Pohangina Pete’s neighbourhood cat Charlie, who’s an excellent listener
I try to listen to
[ — Little Audreyís Story by Eliza Ward]
Listening is a skill, like talking or walking. We learn it by practice; we lose that skill by not practicing it. Its mastery is necessary to competent conversation, even to empathy: If we cannot really hear others, how can we understand them, and if we cannot understand them, how can we care about them?
Karl Menninger said: “Listening is a magnetic and strange thing, a creative force. The friends who listen to us are the ones we move toward. When we are listened to, it creates us, makes us unfold and
To listen, we need to silence both the external noise ‘pollution’ that masks much of the richness of sound all around us, like a fog obscures our vision of everything except the fog and the things in immediate proximity, and the internal noise, the machine in our heads, which prevents us not only from hearing and listening, but from thinking (including processing what we hear) and from being our authentic selves.
Yesterday’s poem-essay on why we do what we do contained my story about the increase of bird and squirrel chatter just after I filled the feeders, and, when I continued to stay close to the feeders, the subsequent silence a few short minutes later when they gave up waiting for me to leave. I would not have been able to write this a year ago — I had forgotten how to listen, and would never have ‘heard’ the silence.
The sounds all around us constitute a series of ecosystems of their own, and as in physical ecosystems the human aural or acoustic ecology of humans competes with our attention and drowns out all others. Listen to conversations and watch the power struggle between people to dominate the conversation, by consuming the bandwidth with volume (both amplitude and frequency). Just as many of us can no longer see the beauty in a natural landscape or seascape, many of us can no longer hear any soundscapes but our city’s and that of our own voice.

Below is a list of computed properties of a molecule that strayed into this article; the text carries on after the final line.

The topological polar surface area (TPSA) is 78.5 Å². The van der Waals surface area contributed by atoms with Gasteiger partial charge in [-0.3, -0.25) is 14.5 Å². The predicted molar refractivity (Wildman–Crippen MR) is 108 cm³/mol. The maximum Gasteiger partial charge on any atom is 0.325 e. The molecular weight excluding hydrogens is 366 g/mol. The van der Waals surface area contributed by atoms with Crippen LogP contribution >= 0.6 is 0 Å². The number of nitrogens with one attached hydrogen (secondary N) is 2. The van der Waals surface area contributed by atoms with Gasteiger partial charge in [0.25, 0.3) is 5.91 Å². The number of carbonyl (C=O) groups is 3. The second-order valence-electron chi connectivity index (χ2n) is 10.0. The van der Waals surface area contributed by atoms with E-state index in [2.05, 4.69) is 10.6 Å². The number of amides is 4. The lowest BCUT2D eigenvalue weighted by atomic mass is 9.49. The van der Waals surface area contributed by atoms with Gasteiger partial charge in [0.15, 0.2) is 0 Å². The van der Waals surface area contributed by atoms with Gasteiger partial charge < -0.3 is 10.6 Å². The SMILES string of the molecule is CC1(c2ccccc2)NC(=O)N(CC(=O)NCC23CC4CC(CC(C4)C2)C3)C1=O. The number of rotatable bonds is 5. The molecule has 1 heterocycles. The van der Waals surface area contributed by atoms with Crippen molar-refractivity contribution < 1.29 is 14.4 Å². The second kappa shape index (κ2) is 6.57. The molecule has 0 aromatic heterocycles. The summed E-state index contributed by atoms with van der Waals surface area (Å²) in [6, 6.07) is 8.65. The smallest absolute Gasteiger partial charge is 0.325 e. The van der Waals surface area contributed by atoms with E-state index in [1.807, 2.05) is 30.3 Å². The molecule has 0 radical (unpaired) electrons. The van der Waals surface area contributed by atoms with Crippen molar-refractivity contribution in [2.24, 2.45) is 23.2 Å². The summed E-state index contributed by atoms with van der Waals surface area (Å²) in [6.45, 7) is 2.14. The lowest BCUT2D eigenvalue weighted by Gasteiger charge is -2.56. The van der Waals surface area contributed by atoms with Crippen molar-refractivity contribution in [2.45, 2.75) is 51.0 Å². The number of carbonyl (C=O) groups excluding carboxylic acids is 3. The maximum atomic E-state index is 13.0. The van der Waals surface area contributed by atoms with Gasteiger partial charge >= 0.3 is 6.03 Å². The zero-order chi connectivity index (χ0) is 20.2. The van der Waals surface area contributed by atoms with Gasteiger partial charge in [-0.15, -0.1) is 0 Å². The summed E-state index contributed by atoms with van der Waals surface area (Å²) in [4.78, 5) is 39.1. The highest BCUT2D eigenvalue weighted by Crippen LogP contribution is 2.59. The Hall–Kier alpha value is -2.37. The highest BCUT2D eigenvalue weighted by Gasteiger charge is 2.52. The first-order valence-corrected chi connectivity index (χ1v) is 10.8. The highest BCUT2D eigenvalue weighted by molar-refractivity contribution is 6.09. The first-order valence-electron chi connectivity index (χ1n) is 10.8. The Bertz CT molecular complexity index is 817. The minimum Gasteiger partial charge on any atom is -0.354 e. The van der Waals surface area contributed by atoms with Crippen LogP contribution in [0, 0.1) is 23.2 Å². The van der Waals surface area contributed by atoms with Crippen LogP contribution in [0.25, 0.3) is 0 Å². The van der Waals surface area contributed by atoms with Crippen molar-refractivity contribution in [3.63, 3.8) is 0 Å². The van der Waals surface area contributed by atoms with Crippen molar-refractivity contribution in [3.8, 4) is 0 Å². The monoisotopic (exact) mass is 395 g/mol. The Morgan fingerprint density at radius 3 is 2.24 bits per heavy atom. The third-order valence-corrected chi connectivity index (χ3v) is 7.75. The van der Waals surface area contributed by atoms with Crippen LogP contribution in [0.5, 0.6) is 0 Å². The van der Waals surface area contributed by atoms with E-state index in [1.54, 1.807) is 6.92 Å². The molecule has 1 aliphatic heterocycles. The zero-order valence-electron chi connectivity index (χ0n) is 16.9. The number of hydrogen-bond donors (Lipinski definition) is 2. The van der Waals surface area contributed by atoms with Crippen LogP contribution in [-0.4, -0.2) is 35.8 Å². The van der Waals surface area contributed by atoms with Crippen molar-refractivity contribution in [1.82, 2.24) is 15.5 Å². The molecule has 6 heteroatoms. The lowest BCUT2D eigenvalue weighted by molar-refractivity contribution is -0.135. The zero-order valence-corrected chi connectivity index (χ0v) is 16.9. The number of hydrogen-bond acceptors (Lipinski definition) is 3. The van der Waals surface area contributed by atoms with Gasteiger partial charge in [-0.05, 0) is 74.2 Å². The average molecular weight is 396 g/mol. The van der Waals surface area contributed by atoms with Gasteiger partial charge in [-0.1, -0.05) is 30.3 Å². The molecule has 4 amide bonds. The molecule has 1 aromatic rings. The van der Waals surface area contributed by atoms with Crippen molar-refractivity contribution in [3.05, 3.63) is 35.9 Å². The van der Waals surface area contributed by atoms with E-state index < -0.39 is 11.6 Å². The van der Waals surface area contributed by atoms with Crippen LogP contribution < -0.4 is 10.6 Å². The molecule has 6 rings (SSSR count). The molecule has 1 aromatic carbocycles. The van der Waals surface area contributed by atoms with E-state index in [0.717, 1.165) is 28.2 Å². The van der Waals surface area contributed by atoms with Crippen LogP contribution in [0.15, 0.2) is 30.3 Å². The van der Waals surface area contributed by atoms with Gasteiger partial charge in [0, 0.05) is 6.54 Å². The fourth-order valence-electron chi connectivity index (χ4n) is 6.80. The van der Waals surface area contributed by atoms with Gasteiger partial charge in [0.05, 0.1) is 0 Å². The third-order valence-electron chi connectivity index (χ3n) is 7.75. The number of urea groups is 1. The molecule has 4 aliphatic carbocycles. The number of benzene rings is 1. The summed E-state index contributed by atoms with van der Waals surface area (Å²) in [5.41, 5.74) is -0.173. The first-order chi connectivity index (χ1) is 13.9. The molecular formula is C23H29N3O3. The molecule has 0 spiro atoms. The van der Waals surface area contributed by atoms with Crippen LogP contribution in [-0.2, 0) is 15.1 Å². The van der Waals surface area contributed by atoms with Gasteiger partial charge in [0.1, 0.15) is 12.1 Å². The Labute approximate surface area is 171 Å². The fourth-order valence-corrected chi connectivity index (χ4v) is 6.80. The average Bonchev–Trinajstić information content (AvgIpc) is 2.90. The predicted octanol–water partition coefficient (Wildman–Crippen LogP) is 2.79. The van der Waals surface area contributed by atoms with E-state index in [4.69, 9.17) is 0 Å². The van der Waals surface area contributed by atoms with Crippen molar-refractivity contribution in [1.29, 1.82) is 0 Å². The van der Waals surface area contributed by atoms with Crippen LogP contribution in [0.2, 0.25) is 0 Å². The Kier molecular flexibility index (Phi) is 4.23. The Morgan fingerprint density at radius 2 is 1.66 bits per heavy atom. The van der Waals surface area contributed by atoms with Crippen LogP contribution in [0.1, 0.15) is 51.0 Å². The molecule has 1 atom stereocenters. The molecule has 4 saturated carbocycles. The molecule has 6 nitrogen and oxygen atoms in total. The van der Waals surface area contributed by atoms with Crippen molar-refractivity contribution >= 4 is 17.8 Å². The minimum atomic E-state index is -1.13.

In an article last week Pohangina Pete wrote:
When the worldís full of noise you donít hear whatís said softly, you miss the subtle sounds: racked by dissonance, you can no longer listen…Sometimes you only hear what the worldís saying when itís silent…Eventually Tigger [Pete’s cat] stops purring and sits on the edge of the verandah with his back to me, looking out at the brilliantly green paddock. Small movements of his ears; locating things I canít hear. I wonder what his silence sounds like…Sometimes you only notice things when theyíre no longer there. When the wind dies, for example, and the soft rattle of cabbage tree leaves ceases; when the bumble bee fumbling and buzzing along the verandah finally settles on a blue clothes pegóthen you notice the silence.
Whisper to an animal, instead of talking (or shouting!) and watch its surprised and attentive response. Listen attentively, carefully, without interjecting or thinking about how to respond, in a conversation with another human talking about something they care about, and you will get that same astonished, rapt response. It even works on the telephone — people can hear you listening.
So what can we do, how can we become better listeners? Here are some ways to practice re-learning to listen:
With regard to point 10, way back in 1939 Margaret Wise Brown wrote a children’s book called The Noisy Book. Here’s the story:
Muffin, a very little dog, one day gets a cinder in his eye. The veterinarian puts a bandage around Muffinís eyes and he can no longer see. His ears now become his guide to the world around him. It is an acoustic world of often confusing sounds. When Muffin finally arrives home he hears a sound he cannot identify. It is both familiar and yet strange. He cannot determine what it is. Readers are asked to guess what Muffin might be hearing and the answer is finally revealed at the end of the story.
If we want to teach our children to listen, and learn to do so ourselves, this would seem a worthy addition to the bookshelf.
I was tempted to add to the above list: Avoid discussions and meetings on things you don’t care about, and conversations with people who are terrible listeners, since they make listening tedious and unpleasant, and negatively reinforce your listening habits. But that’s most meetings and conversations. Easier said than done, alas.
“The biggest problem with communication”, said Shaw, “is the illusion that it has occurred.” Much of that illusion is created by inarticulate and inconsiderate speakers.
The rest is the fault of our lost listening skills.
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Preparing for Civilization's End:
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Cultural Acedia: When We Can No Longer Care
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Why I Don't Want to Hear Your Story
A Harvest of Myths
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If I Only Had 37 Days
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